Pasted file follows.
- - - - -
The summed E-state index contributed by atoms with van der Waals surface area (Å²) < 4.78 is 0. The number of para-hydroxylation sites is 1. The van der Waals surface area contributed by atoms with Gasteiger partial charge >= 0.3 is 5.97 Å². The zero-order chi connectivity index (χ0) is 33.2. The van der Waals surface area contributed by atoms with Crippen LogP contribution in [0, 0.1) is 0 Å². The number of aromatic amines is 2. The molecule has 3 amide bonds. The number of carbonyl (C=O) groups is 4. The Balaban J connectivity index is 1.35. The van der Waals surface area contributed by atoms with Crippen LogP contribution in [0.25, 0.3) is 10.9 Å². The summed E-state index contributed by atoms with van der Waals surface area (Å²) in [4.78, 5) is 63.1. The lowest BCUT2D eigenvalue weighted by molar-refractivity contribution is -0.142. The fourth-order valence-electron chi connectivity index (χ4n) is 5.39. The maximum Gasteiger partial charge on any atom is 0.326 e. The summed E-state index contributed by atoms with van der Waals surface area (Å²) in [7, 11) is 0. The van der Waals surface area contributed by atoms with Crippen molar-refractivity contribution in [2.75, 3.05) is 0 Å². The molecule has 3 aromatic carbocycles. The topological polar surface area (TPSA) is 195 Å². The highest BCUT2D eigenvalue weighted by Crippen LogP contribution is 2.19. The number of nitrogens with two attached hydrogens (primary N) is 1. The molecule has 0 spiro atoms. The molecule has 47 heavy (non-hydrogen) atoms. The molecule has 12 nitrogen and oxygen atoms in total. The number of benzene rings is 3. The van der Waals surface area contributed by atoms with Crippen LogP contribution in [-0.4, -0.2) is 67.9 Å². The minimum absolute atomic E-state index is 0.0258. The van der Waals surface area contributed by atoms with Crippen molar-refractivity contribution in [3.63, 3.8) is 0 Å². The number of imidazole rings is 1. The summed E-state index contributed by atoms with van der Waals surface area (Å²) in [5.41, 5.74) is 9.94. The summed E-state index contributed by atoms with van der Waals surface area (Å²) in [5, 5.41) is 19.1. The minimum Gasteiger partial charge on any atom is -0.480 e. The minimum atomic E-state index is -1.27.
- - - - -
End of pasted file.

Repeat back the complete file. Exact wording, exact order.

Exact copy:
The summed E-state index contributed by atoms with van der Waals surface area (Å²) < 4.78 is 0. The number of para-hydroxylation sites is 1. The van der Waals surface area contributed by atoms with Gasteiger partial charge >= 0.3 is 5.97 Å². The zero-order chi connectivity index (χ0) is 33.2. The van der Waals surface area contributed by atoms with Crippen LogP contribution in [0, 0.1) is 0 Å². The number of aromatic amines is 2. The molecule has 3 amide bonds. The number of carbonyl (C=O) groups is 4. The Balaban J connectivity index is 1.35. The van der Waals surface area contributed by atoms with Crippen LogP contribution in [0.25, 0.3) is 10.9 Å². The summed E-state index contributed by atoms with van der Waals surface area (Å²) in [4.78, 5) is 63.1. The lowest BCUT2D eigenvalue weighted by molar-refractivity contribution is -0.142. The fourth-order valence-electron chi connectivity index (χ4n) is 5.39. The maximum Gasteiger partial charge on any atom is 0.326 e. The summed E-state index contributed by atoms with van der Waals surface area (Å²) in [7, 11) is 0. The van der Waals surface area contributed by atoms with Crippen molar-refractivity contribution in [2.75, 3.05) is 0 Å². The molecule has 3 aromatic carbocycles. The topological polar surface area (TPSA) is 195 Å². The highest BCUT2D eigenvalue weighted by Crippen LogP contribution is 2.19. The number of nitrogens with two attached hydrogens (primary N) is 1. The molecule has 0 spiro atoms. The molecule has 47 heavy (non-hydrogen) atoms. The molecule has 12 nitrogen and oxygen atoms in total. The number of benzene rings is 3. The van der Waals surface area contributed by atoms with Crippen LogP contribution in [-0.4, -0.2) is 67.9 Å². The minimum absolute atomic E-state index is 0.0258. The van der Waals surface area contributed by atoms with Crippen molar-refractivity contribution in [3.63, 3.8) is 0 Å². The number of imidazole rings is 1. The summed E-state index contributed by atoms with van der Waals surface area (Å²) in [5.41, 5.74) is 9.94. The summed E-state index contributed by atoms with van der Waals surface area (Å²) in [5, 5.41) is 19.1. The minimum Gasteiger partial charge on any atom is -0.480 e. The minimum atomic E-state index is -1.27.